Notable private equity exits include Blackstone Group's (BX) 2013 IPO of Hilton Worldwide Holdings (HLT) that provided the deal's architects a paper profit of $12 billion.

Investment and Payout Structure

Perhaps the most important components of any fund’s LPA are obvious: The return on investment and the costs of doing business with the fund. In addition to the decision rights, the GPs receive a management fee and a “carry.”

The LPA traditionally outlines management fees for general partners of the fund. It's common for private equity funds to require an annual fee of 2% of capital invested to pay for firm salaries, deal sourcing and legal services, data and research costs, marketing, and additional fixed and variable costs. For example, if a private equity firm raised a $500 million fund, it would collect $10 million each year to pay expenses. Over the duration of the 10-year fund cycle, the PE firm collects $100 million in fees, meaning $400 million is actually invested during that decade.

Private equity companies also receive a carry, which is a performance fee that is traditionally 20% of excess gross profits for the fund. Investors are usually willing to pay these fees due to the fund's ability to help manage and mitigate corporate governance and management issues that might negatively affect a public company.

Other Considerations

The LPA also includes restrictions imposed on GPs regarding the types of investment they may be able to consider. These restrictions can include industry type, company size, diversification requirements, and the location of potential acquisition targets. In addition, GPs are only allowed to allocate a specific amount of money from the fund into each deal it finances. Under these terms, the fund must borrow the rest of its capital from banks that may lend at different multiples of a cash flow, which can test the profitability of potential deals.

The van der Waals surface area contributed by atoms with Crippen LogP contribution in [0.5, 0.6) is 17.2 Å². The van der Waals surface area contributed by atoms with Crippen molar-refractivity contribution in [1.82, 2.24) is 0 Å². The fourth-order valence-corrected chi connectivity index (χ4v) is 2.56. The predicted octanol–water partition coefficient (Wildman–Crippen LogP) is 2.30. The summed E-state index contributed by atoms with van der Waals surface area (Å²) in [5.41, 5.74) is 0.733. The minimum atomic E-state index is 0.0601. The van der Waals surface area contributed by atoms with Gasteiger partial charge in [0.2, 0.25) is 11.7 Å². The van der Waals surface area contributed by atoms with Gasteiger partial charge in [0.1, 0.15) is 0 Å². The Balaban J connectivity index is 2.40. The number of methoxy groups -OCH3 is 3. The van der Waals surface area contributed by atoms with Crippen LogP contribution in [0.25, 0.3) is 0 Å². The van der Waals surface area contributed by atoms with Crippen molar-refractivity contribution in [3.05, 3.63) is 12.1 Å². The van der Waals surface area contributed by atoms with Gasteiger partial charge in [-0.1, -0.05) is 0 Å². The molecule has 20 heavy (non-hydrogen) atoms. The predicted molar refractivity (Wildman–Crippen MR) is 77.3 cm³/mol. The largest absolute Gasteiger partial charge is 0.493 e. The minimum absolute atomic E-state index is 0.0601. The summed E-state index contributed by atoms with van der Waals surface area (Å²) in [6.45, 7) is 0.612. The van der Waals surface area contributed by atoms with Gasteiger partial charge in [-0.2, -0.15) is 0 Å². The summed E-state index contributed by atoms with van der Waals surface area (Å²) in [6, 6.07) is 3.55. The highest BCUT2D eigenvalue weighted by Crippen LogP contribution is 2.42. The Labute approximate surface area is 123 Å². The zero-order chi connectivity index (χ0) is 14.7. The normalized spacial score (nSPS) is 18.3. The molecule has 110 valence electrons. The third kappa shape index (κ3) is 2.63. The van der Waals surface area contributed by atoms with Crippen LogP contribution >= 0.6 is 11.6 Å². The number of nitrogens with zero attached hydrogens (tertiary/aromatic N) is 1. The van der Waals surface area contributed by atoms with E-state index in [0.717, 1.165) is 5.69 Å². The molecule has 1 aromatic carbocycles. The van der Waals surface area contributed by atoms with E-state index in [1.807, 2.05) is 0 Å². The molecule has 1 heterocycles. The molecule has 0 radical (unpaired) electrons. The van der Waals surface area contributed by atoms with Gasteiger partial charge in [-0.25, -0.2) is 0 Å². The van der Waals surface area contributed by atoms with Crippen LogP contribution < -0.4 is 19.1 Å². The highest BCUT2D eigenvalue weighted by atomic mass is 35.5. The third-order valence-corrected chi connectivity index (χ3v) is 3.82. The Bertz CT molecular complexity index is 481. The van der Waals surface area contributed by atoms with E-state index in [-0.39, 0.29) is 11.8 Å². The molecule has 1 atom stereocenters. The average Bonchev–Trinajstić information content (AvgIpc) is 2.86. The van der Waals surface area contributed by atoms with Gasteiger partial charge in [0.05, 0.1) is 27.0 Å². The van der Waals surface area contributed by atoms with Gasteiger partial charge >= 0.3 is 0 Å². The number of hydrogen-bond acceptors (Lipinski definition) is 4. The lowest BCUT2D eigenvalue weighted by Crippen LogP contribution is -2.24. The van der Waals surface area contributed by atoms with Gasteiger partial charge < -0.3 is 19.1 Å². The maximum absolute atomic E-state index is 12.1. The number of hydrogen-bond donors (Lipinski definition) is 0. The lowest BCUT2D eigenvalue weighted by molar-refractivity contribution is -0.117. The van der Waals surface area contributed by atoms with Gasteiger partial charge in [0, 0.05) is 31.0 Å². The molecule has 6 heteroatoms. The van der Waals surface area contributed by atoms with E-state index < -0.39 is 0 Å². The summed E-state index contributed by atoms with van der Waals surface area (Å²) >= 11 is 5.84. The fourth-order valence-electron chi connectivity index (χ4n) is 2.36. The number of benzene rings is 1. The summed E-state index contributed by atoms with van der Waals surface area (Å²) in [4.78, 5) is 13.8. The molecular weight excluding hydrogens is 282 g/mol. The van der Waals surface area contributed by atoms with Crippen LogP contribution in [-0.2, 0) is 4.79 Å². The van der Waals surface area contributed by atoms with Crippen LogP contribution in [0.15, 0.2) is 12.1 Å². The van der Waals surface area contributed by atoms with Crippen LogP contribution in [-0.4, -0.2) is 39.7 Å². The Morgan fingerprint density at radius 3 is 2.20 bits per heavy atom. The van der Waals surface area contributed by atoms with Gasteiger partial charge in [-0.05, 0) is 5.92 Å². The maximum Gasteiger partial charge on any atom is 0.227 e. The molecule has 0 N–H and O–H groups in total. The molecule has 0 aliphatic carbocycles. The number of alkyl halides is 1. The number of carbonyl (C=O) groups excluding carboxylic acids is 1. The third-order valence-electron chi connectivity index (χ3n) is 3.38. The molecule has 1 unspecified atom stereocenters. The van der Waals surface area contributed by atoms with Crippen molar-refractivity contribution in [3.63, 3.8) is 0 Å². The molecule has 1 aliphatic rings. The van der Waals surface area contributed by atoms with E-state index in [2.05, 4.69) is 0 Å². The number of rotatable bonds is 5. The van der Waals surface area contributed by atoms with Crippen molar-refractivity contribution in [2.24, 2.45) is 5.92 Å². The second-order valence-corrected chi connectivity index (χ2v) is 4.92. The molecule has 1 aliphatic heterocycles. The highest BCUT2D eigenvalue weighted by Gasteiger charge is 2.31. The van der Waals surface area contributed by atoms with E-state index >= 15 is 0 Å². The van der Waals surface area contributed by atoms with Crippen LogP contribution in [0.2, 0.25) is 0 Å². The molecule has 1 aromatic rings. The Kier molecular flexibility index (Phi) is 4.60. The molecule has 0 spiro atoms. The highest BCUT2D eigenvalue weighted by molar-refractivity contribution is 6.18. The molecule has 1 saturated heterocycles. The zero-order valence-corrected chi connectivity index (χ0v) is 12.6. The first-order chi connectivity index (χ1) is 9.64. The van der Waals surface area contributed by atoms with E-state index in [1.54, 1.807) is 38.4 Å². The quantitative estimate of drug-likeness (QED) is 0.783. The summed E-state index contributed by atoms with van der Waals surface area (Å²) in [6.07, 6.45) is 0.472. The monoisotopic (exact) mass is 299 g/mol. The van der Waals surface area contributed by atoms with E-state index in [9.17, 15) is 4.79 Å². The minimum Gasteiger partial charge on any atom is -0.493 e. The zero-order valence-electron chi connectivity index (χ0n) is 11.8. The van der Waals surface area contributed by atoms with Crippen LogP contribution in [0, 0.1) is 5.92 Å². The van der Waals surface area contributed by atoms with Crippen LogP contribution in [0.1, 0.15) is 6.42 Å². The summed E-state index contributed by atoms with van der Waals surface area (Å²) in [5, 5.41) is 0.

The ability to limit potential funding to a specific deal is important to limited partners because several investments bundled together improves the incentive structure for the GPs. Investing in multiple companies provides risk to the GPs and could reduce the potential carry, should a past or future deal underperform or turn negative.

Meanwhile, LPs are not provided with veto rights over individual investments. This is important because LPs, which outnumber GPs in the fund, would commonly object to certain investments due to governance concerns, particularly in the early stages of identifying and funding companies. Multiple vetoes of companies may educe the positive incentives created by the commingling of fund investments.

The Bottom Line

Private-equity firms offer unique investment opportunities to high-net-worth and institutional investors. But anyone who wants to invest in a PE fund must first understand their structure so he or she is aware of the amount of time they will be required to invest, all associated management and performance fees, and the liabilities associated.

Typically, PE funds have a 10-year duration, require 2% annual management fees and 20% performance fees, and require LPs to assume liability for their individual investment, while GPs maintain complete liability.